When it comes to selecting a place to live, there are several options. You can buy or rent, and you can look into an apartment, condo, townhouse, duplex, or single-family home. One of the most popular options for undecided people about long-term residency in an area or those who do not have time to upkeep property on their own is apartment living.
What To Look For When Searching For An Apartment
When searching for an apartment, it is crucial to make a list of requirements that will meet your needs. Some buildings are basic 3 or 6 units that are stand-alone. Other buildings are high rises or complexes run by a management company rather than just one landlord. Smaller buildings may offer free parking, but they won’t have a gym, pool, or door attendant. Compile your must-have list and begin searching for a space that meets your needs.
Individually owned smaller buildings will typically be run by a single landlord and not a property management company. Ads may be placed in local social media rental groups, or a sign may be placed in a window for contact information. Larger complexes that have property management companies rent their apartments differently. Renters will need to call the rental department to inquire about available units and set up a time to view them much like one would if they were house hunting with a realtor.
It is essential to look at the safety of the building and the rental agreement before renting. Inquire about parking, laundry, utilities, late fees, and deposits. You must also fully understand the move out process and fees associated with that when the end of your lease comes.
Look For These Features When Viewing Properties:
- Curb appeal and how the grounds are maintained
- Parking spots and if the cars in the lot are well kept or if there are broken down vehicles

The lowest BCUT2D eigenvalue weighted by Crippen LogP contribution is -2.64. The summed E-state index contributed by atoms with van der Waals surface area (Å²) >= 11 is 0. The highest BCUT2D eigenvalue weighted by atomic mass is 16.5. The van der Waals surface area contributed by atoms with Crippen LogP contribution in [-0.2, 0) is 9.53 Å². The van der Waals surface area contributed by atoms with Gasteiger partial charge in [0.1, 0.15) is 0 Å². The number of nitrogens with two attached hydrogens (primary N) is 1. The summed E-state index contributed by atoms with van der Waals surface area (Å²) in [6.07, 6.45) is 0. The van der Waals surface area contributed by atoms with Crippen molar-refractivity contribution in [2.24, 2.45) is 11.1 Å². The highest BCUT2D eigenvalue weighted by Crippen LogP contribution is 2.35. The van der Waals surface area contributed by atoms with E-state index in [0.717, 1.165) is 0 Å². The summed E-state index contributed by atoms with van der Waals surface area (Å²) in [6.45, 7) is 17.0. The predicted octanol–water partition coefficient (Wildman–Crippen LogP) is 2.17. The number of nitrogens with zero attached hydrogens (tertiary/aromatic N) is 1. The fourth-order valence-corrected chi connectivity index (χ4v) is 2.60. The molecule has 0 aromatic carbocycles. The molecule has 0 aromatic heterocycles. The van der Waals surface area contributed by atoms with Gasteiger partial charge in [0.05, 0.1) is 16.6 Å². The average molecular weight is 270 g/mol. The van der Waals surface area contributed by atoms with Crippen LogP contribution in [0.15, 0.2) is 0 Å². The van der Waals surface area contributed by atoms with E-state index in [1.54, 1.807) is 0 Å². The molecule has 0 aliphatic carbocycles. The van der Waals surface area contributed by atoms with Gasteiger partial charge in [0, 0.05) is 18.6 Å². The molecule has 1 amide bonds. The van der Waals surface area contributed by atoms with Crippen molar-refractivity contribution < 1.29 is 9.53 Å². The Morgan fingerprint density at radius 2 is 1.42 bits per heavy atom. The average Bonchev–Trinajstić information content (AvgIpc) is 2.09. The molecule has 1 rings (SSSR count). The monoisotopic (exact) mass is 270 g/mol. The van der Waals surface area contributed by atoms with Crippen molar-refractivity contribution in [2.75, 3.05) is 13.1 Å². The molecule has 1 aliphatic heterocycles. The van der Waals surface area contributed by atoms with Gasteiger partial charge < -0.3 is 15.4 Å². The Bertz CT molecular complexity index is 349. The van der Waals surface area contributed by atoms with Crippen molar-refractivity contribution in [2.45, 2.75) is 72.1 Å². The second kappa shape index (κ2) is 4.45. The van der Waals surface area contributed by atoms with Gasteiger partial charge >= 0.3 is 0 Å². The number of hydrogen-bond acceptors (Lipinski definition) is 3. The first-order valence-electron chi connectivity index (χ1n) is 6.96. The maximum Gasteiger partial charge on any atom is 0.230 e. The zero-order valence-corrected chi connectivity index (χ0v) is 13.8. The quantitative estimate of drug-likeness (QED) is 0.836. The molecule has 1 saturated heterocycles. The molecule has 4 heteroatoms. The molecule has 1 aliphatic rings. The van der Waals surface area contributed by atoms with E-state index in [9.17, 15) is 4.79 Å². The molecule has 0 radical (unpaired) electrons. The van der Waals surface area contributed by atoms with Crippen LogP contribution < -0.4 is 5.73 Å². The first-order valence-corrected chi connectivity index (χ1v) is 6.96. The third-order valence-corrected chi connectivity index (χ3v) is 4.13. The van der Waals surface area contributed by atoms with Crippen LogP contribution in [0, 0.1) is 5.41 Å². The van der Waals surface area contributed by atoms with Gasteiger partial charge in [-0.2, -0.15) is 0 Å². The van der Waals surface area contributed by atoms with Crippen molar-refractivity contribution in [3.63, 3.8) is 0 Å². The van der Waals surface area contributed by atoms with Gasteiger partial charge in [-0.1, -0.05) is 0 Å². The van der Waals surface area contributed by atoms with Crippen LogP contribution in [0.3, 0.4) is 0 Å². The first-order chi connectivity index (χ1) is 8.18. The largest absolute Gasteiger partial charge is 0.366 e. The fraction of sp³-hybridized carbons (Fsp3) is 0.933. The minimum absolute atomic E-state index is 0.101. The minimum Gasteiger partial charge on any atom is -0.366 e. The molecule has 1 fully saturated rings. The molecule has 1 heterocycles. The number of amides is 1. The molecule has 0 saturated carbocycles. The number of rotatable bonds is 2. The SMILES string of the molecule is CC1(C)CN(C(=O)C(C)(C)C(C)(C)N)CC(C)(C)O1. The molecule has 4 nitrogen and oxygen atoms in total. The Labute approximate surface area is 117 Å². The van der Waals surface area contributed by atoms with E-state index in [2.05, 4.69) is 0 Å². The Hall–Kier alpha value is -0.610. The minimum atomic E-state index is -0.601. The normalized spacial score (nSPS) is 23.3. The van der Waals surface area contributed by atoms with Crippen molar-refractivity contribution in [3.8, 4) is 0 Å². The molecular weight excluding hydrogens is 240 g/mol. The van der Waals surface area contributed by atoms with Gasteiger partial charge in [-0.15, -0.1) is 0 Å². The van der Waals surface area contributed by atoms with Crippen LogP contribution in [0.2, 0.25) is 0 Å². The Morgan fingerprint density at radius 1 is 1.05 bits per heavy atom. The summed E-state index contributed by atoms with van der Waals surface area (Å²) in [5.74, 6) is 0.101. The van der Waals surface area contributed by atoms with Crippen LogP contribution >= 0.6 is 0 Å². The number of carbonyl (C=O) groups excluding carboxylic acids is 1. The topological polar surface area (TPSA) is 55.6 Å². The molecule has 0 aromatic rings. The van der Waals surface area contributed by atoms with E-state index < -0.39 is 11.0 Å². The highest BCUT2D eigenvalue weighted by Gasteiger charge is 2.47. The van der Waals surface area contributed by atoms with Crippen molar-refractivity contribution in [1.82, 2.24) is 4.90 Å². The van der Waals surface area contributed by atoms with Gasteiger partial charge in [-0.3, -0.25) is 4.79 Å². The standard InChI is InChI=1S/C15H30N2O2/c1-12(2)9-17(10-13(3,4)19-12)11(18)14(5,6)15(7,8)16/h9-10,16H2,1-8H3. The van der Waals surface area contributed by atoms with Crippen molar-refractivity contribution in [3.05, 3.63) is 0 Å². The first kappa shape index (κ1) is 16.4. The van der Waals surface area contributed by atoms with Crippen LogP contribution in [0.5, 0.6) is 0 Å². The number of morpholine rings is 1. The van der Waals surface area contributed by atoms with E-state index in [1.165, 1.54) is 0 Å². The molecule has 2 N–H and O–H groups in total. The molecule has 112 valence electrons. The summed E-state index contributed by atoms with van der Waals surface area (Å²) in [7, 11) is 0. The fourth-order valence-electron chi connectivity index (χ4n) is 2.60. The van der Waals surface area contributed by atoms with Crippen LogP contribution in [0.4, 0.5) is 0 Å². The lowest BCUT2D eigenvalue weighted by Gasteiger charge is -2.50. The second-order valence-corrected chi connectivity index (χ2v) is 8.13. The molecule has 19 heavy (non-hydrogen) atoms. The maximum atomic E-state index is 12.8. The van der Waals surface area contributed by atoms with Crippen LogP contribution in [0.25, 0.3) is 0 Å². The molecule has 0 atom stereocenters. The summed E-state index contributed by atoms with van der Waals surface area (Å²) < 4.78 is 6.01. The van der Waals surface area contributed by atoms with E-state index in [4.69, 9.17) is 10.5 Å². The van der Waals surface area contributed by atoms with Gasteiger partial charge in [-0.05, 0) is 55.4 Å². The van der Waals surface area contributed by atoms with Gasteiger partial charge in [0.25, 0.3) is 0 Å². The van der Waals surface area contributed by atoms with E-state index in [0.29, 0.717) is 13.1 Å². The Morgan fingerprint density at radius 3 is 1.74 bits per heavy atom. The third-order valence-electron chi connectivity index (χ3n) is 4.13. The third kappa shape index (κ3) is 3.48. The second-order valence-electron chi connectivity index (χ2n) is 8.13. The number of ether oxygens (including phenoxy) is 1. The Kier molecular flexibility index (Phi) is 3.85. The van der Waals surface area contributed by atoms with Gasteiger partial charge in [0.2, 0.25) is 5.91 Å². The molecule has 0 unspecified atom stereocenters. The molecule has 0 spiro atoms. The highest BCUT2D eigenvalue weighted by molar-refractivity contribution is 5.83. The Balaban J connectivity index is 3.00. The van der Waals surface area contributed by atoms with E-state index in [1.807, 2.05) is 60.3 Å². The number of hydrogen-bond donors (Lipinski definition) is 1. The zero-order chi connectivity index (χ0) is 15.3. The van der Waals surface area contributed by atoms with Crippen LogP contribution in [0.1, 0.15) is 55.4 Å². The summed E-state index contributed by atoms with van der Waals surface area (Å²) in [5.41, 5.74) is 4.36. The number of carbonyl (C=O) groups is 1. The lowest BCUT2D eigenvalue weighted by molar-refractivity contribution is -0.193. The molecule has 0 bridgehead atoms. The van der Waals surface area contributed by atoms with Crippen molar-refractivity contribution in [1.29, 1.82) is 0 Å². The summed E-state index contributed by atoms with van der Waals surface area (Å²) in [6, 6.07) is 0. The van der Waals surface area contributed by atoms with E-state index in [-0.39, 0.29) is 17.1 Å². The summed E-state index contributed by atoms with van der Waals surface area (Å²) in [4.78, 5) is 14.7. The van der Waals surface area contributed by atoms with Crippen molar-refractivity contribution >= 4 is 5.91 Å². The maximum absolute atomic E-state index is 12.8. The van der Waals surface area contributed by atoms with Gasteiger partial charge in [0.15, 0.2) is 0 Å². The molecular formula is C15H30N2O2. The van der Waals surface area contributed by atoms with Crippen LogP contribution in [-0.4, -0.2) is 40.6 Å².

- The inside foyer and mailbox area should be clean and bright.
- The hallways should be clean and well lit.
- Fire exits should be well marked.
- Inquire about laundry and storage on site
- Inspect hallways and elevators to assess how moving day will be and if your belongings will quickly move into the unit
- If you see a resident feel free to ask them how they like living in the building
- Stick to your must-have list. If you require two bedrooms, do not settle for one.
Pros and Cons of Apartment Living
Apartment living comes with a lot of pros, but it also has a few cons. Some people spend their entire lifetime living in apartments because it always meets their needs. As life changes, living requirements can also change sometimes. Things that were at one time a positive may become negative. Always be willing to reassess your living situation if you find yourself uncomfortable and need something different.
Pros Of Apartment Living
- There is no need to worry about maintenance. The landlord or property management company will perform the necessary repairs.
- There is no need to tie yourself down with a mortgage. Rental agreements get renewed yearly.
- If your job changes or you need to relocate, you don’t have to worry about selling. You can wait out your lease or break it for a fee.
- You get to meet new neighbors regularly.
Cons Of Apartment Living
- You pay a monthly rental fee, but you never own your property, so you don’t have equity.
- You could end up in a noisy building with inconsiderate neighbors.
- Your landlord could raise your rent every year if you decide to renew your lease.
- Moving yearly to avoid rental increases can become costly.
- The landlord could opt not to renew your lease, and you are then going to have to find a new place to live.
- Some apartments don’t allow pets.
- Your unit is as it is. Because you do not own it, you cannot customize it to your taste.
Tips For Apartment Living
When looking for an apartment to live in, you should inquire about utilities. Not all buildings include utilities. If it is an older building there is a good chance that the utilities will be significantly higher than newer buildings. By inquiring about insulation and weatherization of the building you could be saving a good amount on your Toledo Edison bill. You should also find an apartment near your work as possible to cut back on commuting expenses such as gas and wear and tear on your vehicle.
When you decide to move out, consider all the property types. Understand the pros and cons of owning vs. renting and then considering the pros and cons of living in an apartment building or a different dwelling structure. A well-thought-out plan will better prepare you for any home.